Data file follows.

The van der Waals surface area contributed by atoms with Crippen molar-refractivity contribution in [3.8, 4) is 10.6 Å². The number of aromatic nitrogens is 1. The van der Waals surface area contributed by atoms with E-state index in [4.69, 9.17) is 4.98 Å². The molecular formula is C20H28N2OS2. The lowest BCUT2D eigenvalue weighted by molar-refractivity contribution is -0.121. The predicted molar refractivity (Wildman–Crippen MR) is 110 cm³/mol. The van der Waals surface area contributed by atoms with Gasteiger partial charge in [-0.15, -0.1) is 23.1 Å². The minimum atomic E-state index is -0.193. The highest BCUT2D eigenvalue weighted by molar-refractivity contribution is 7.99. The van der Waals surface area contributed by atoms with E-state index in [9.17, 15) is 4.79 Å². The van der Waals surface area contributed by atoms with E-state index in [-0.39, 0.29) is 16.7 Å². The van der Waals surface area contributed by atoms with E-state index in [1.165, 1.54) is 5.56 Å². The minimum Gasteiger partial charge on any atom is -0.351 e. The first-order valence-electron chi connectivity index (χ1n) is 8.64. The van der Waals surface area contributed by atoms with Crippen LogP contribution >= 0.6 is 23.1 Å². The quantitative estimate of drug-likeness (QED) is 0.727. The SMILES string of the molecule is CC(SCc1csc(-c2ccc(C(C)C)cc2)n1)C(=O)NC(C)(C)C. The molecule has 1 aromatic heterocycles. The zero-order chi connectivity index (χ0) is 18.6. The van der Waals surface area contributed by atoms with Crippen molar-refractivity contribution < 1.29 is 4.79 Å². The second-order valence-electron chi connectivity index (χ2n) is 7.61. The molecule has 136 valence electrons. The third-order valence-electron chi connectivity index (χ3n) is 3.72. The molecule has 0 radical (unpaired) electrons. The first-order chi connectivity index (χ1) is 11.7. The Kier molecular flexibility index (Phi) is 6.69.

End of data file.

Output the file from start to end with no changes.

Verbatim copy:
The van der Waals surface area contributed by atoms with Crippen molar-refractivity contribution in [3.8, 4) is 10.6 Å². The number of aromatic nitrogens is 1. The van der Waals surface area contributed by atoms with E-state index in [4.69, 9.17) is 4.98 Å². The molecular formula is C20H28N2OS2. The lowest BCUT2D eigenvalue weighted by molar-refractivity contribution is -0.121. The predicted molar refractivity (Wildman–Crippen MR) is 110 cm³/mol. The van der Waals surface area contributed by atoms with Gasteiger partial charge in [-0.15, -0.1) is 23.1 Å². The minimum atomic E-state index is -0.193. The highest BCUT2D eigenvalue weighted by molar-refractivity contribution is 7.99. The van der Waals surface area contributed by atoms with E-state index in [9.17, 15) is 4.79 Å². The van der Waals surface area contributed by atoms with E-state index in [-0.39, 0.29) is 16.7 Å². The van der Waals surface area contributed by atoms with E-state index in [1.165, 1.54) is 5.56 Å². The minimum Gasteiger partial charge on any atom is -0.351 e. The first-order valence-electron chi connectivity index (χ1n) is 8.64. The van der Waals surface area contributed by atoms with Crippen LogP contribution >= 0.6 is 23.1 Å². The quantitative estimate of drug-likeness (QED) is 0.727. The SMILES string of the molecule is CC(SCc1csc(-c2ccc(C(C)C)cc2)n1)C(=O)NC(C)(C)C. The molecule has 1 aromatic heterocycles. The zero-order chi connectivity index (χ0) is 18.6. The van der Waals surface area contributed by atoms with Crippen molar-refractivity contribution < 1.29 is 4.79 Å². The second-order valence-electron chi connectivity index (χ2n) is 7.61. The molecule has 136 valence electrons. The third-order valence-electron chi connectivity index (χ3n) is 3.72. The molecule has 0 radical (unpaired) electrons. The first-order chi connectivity index (χ1) is 11.7. The Kier molecular flexibility index (Phi) is 6.69.